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Cameron Travelstead v. State

Court of Appeals of Mississippi

May 30, 2017

CAMERON TRAVELSTEAD A/K/A CAMERON RAY TRAVELSTEAD A/K/A CAM TRAVELSTEAD APPELLANT
v.
STATE OF MISSISSIPPI APPELLEE

          DATE OF JUDGMENT: 12/08/2015

         HINDS COUNTY CIRCUIT COURT, FIRST JUDICIAL DISTRICT, HON. JEFF WEILL SR.

          FIRST JUDICIAL DISTRICT ATTORNEY FOR APPELLANT: OFFICE OF STATE PUBLIC DEFENDER

          BY: GEORGE T. HOLMES ATTORNEYS FOR APPELLEE: OFFICE OF THE ATTORNEY GENERAL, BY: LAURA HOGAN TEDDER.

          DISTRICT ATTORNEY: ROBERT SHULER SMITH.

         EN BANC.

          IRVING, P.J.

         ¶1. Cameron Travelstead appeals the judgment of the Hinds County Circuit Court finding him guilty of exploitation of a child. He argues that he deserves a new trial because the circuit court improperly admitted certain hearsay testimony, allowed improper closing argument by the State, permitted the illegal amendment of the indictment, refused to give a proper jury instruction, and excluded relevant defense evidence. Travelstead also argues that he deserves a new trial because he received ineffective assistance of counsel.

         ¶2. We find no merit to any of Travelstead's arguments; therefore, we affirm his conviction and sentence.

         FACTS

         ¶3. A substantial portion of the evidence supporting Travelstead's conviction was gathered by the use of a peer-to-peer networking software program called FrostWire. Peer-to-peer networking software allows users to share electronic media between themselves directly over the internet. Once a user installs FrostWire, a folder is created in which the user can download files directly from other network users and likewise directly share the contents of that folder with other users of the networking software who search for content using FrostWire. Law enforcement has developed software to detect files being shared on peer-to-peer networks that have file names or other unique digital signatures called "hash values" associated with child pornography. This gives law enforcement the ability to generate reports of Internet Protocol (IP) addresses that download and share suspected child pornography. On January 31, 2010, Jay Houston, the deputy commander of the Internet Crimes Against Children Task Force, working through the Mississippi Attorney General's Office, received a report.[1] After reviewing the hash values of the images contained in the report and independently determining that the photos were child pornography, Houston obtained a grand jury subpoena to obtain the identity of the person associated with the IP address from which the files had been downloaded.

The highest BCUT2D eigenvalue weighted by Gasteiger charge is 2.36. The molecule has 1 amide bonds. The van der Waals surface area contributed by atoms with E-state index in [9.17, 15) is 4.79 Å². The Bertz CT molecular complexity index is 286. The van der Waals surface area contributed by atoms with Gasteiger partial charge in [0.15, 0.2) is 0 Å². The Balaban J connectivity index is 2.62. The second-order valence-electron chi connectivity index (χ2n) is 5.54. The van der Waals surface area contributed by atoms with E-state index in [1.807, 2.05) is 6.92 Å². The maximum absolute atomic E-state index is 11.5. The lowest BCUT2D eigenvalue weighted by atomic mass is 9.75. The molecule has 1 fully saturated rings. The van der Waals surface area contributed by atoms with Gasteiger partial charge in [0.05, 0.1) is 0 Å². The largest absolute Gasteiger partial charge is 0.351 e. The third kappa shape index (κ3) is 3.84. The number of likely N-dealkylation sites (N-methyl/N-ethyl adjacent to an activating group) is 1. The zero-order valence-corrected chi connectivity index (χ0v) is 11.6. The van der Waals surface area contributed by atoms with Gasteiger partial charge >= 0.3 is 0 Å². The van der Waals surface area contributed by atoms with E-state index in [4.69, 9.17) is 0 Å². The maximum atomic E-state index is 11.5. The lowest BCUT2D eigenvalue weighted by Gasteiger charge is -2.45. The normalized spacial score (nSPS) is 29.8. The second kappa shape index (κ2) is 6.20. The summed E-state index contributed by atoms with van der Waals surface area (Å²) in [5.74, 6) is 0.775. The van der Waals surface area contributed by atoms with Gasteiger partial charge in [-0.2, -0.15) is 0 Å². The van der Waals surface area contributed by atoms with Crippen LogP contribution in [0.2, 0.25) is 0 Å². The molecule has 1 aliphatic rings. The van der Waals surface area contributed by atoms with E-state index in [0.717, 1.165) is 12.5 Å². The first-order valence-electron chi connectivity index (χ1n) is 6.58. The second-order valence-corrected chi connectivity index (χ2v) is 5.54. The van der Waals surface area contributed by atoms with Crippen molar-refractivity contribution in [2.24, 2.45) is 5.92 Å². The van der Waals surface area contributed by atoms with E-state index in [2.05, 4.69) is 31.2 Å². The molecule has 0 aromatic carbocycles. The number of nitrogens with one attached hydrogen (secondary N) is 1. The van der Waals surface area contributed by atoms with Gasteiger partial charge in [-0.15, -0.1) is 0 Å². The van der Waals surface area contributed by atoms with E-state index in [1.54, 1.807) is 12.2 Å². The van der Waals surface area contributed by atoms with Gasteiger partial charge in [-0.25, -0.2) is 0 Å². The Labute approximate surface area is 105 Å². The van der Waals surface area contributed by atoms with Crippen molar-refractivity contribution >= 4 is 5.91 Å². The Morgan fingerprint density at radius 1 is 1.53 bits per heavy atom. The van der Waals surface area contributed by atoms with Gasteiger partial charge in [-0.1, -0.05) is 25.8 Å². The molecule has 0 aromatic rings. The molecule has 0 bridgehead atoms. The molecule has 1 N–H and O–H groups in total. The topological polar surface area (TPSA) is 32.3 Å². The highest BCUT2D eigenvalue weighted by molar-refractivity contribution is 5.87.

¶4. The IP address from which the suspected child pornography was downloaded belonged to Comcast account holder Joel Travelstead, Travelstead's uncle. After obtaining a search warrant, agents went to Joel's home and found Travelstead there. After Mirandizing Travelstead, the agents questioned him, and he admitted to downloading pornography to his laptop computer.[2] The agents later performed a forensic exam of Travelstead's computer and found numerous deleted photos constituting child pornography, as well as child-pornography search terms used in searches that had been performed using the computer's search engines.

         ¶5. Travelstead was indicted, pursuant to Mississippi Code Annotated section 97-5-33(5) (Rev. 2007), on one count of exploitation of a minor by possessing child pornography. He was later convicted and sentenced to twenty years in the custody of the Mississippi Department of Corrections, with eight years suspended and twelve years to serve, plus five years of post-release supervision. He now appeals.

         DISCUSSION

         I. Hearsay

         ¶6. "We review a trial court's decision to admit or exclude evidence under an abuse[-]of[- ]discretion standard. Questions of law are reviewed under a de novo standard of review." Anthony v. State, 23 So.3d 611, 616 (¶20) (Miss. Ct. App. 2009) (internal citation omitted).

         ¶7. The National Center for Missing and Exploited Children (NCMEC) collects and stores images or photos of past victims of child pornography into a database to catch future perpetrators. The agents in this case used this database and testified that they recognized several of the photos found on Travelstead's computer. Based on that information, the agents ...


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